Wednesday, September 21, 2011

21/09/2011: Ireland's External Trade for July 2011

Trade stats for Ireland for July are out today and as predicted, trade balance has shrunk somewhat off its historic high attained in June. Here are the details:
  • Seasonally adjusted exports fell 11.74% to €7,027.2mln in July down from €7,961.9mln in June. Year on year exports are down €763.4mln or 9.80%. Relative to July 2009 levels, exports are down €32.3mln or 0.46%.
  • To remind you, H1 2011 exports stood at robust €46,450.4mln well ahead (+6%) on €43,821.9mln in H1 2010 - a difference of €2,628.5mln.
  • Imports, seasonally-adjusted, increased in July to €3,876.6mln - a rise of 2.57% mom and 2.40% yoy. Compared to same month in 2009, imports are up 4.14%.
  • H1 2011 imports stood at €24,929.2mln up 8.44% on same period of 2010.
As the result, trade balance fell 24.67% mom to €3,150.5mln, with annual rate of decline standing at 21.34% and relative to same period in 2009, trade balance is down 5.59%. Much of this seems to be accounted for by a combination of an increase in imports from the Chemicals & Related Products and decreases in the same sector exports, although current release does not provide sectoral data breakdown for July (data is supplied with 1 month lag).
Terms of trade remained subdued at the lower end of export prices
Terms of trade in June were up to 78.2 (higher ratio of export prices to import prices) from 76.9 in May 2011, but year on year terms of trade are still down by 11.5% and relative to June 2009 terms of trade are now also lower by some 10.73%. as highlighted below:
Imports intensity of exports also fell - perhaps in part due to rebuilding of supply stocks (higher imports) in core exporting sectors, such as Chemicals:
Imports intensity of Irish exports (ratio of exports value to imports) now stands at 181.3% in July 2011, down from a record-breaking 210.7%. This reflects a normal pattern of supplies inventories exhaustion followed by subsequent rebuilding. Two interesting trend, however emerge from the above chart:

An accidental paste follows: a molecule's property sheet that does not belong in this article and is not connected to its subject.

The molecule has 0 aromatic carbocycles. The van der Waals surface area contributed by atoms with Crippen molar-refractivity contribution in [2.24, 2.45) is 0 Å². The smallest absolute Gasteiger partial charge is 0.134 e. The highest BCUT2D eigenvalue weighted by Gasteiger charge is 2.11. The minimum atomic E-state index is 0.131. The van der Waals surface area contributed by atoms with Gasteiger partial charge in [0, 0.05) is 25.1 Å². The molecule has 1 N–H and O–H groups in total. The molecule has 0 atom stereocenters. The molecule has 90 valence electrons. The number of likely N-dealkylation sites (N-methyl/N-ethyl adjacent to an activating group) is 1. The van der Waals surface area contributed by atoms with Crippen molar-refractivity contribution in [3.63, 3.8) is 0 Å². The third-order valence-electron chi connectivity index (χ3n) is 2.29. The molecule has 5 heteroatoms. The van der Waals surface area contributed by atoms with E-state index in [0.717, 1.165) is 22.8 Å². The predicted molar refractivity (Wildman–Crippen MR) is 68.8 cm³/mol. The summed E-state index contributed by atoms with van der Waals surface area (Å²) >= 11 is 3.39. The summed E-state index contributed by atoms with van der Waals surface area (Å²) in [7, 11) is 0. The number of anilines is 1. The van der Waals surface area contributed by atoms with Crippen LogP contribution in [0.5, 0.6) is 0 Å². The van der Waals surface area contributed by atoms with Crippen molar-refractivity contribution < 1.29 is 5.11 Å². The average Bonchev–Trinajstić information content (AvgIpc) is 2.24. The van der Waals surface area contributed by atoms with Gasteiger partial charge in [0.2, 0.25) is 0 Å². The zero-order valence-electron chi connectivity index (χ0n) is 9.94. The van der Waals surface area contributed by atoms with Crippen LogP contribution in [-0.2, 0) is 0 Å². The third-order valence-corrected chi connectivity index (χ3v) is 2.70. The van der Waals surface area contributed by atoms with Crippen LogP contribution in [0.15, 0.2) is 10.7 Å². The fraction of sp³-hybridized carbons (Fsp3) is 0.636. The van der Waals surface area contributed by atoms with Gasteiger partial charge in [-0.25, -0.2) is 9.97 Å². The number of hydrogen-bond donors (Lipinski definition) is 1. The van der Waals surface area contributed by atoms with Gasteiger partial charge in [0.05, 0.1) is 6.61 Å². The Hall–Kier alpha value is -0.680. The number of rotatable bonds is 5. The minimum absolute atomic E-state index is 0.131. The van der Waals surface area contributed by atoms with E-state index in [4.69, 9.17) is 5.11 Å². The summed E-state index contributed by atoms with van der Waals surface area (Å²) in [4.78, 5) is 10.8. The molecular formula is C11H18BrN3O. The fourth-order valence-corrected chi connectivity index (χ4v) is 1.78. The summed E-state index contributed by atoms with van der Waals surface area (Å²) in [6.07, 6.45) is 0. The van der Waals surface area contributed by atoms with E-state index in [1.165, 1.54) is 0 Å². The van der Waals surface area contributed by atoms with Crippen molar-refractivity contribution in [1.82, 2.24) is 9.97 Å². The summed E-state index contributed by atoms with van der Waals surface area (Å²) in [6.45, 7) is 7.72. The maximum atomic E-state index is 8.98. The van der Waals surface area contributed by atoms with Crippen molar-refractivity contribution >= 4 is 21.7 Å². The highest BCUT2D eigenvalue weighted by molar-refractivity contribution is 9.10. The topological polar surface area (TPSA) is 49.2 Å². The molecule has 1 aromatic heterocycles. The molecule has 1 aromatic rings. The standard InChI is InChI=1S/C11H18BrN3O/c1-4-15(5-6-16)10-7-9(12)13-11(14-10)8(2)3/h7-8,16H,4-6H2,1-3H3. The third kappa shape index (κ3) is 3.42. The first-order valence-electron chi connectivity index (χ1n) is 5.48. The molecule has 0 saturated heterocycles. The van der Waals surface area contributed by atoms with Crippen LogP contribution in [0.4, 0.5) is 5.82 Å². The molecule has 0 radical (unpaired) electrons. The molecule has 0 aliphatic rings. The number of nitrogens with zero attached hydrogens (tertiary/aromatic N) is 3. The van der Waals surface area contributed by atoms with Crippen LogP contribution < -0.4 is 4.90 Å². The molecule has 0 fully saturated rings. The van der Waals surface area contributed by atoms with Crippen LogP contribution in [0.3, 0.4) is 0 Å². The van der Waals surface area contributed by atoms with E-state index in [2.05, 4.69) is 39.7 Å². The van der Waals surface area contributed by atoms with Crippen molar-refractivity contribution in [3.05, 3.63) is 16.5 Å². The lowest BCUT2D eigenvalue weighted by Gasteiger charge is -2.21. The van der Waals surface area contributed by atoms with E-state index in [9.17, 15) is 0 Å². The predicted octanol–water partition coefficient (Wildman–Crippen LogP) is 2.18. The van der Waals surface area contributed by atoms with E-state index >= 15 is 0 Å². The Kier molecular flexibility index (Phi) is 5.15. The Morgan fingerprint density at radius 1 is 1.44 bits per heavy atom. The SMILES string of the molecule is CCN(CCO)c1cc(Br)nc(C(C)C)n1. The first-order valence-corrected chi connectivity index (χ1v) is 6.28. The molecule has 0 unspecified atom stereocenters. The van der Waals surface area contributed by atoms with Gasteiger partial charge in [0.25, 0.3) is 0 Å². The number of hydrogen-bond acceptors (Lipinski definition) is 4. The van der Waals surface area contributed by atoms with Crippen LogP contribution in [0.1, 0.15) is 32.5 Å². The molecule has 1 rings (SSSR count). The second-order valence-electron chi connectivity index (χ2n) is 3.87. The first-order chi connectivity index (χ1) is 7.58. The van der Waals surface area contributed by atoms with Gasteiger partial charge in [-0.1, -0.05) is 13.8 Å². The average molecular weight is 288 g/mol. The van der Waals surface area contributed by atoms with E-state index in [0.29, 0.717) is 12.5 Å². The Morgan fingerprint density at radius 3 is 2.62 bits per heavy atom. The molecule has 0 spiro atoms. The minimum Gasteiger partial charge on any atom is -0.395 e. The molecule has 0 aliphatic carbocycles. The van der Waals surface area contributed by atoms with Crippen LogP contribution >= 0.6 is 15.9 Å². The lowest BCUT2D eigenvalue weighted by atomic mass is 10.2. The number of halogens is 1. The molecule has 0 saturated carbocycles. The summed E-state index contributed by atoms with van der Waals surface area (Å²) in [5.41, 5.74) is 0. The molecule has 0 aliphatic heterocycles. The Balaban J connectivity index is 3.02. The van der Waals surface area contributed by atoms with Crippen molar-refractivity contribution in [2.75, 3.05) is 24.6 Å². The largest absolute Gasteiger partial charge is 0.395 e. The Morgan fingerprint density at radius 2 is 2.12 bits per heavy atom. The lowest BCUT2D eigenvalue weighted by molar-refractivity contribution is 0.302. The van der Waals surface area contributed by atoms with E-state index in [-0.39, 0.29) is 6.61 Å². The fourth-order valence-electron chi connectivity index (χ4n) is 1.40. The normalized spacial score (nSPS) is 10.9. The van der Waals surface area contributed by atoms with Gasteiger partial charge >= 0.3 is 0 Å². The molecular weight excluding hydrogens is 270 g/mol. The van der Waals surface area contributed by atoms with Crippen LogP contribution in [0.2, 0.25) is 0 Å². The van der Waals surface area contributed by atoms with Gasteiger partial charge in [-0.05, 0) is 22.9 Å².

• Overall imports intensity of Irish exports rose during the period of the current crisis due to two factors - the catastrophic collapse of consumer good imports and increased incentive to engage in transfer pricing for the MNCs
  • Imports intensity of our exports also became much more volatile in the current crisis, again due to removal of the stabilizing factor of domestic consumption imports and due to possible reduction in the willingness of the MNCs to hold longer stocks of inputs (possibly reflecting generally elevated uncertainty of global demand).

Again, as a reminder of previous robust performance, and to correct for embedded monthly volatility in the trade data, the figures for H1 2011 compared with H1 2010 show that:
  • Exports increased by 7% to €47,114mln
  • Exports of Medical and pharmaceutical products increased by 14% or €1,754mln
  • Exports of Organic chemicals rose by 13% or €1,194mln
  • Exports of Computer equipment fell by 7% or €142mln
  • Exports of Telecommunications and sound equipment decreased by 25% or €107mln
  • Exports to the USA increased by 14% or €1,337m while exports to Spain fell by 16% or €276mln
  • In the H1 2011, 23% of Ireland’s exports went to the USA, with Belgium (16% - as an enter-port) and Great Britain (13%) being the other dominant markets
  • Imports increased by 9% to €24,992mln
  • Imports of Petroleum increased by 24% or €496mln
  • Imports of Medical and pharmaceutical products rose 24% or €419mln
  • Exports of Organic chemicals increased by 26% or €279mln
  • Imports from Great Britain rose by 19% or €1,191mln and from Germany by 16% or €256mln
  • Over half (53%) of Ireland’s imports came from Great Britain, the USA and Germany in the first half of 2011
On the net, July figures can prove to be a temporary correction and should be taken less as a signal of real weakness, and more as a temporary downshift along the continuously rising trend line.

However, so far, January-July 2011 data suggests the annual rate of growth in imports of just under 8%, in exports of just over 3.6% and the trade surplus decline of just under 1%. P{ut differently, January-July cumulated imports now stand at €28.8bn against €26.77bn in the same period of 2010. Meanwhile, exports are at €53.48bn against €51.61bn. This means January-July 2011 trade surplus is running at a cumulative €24.67bn against same period 2010 trade surplus of €24.84bn. Sorry to say it, I am not seeing 6-8% trade expansion here, at least not for the first seven months of the year.

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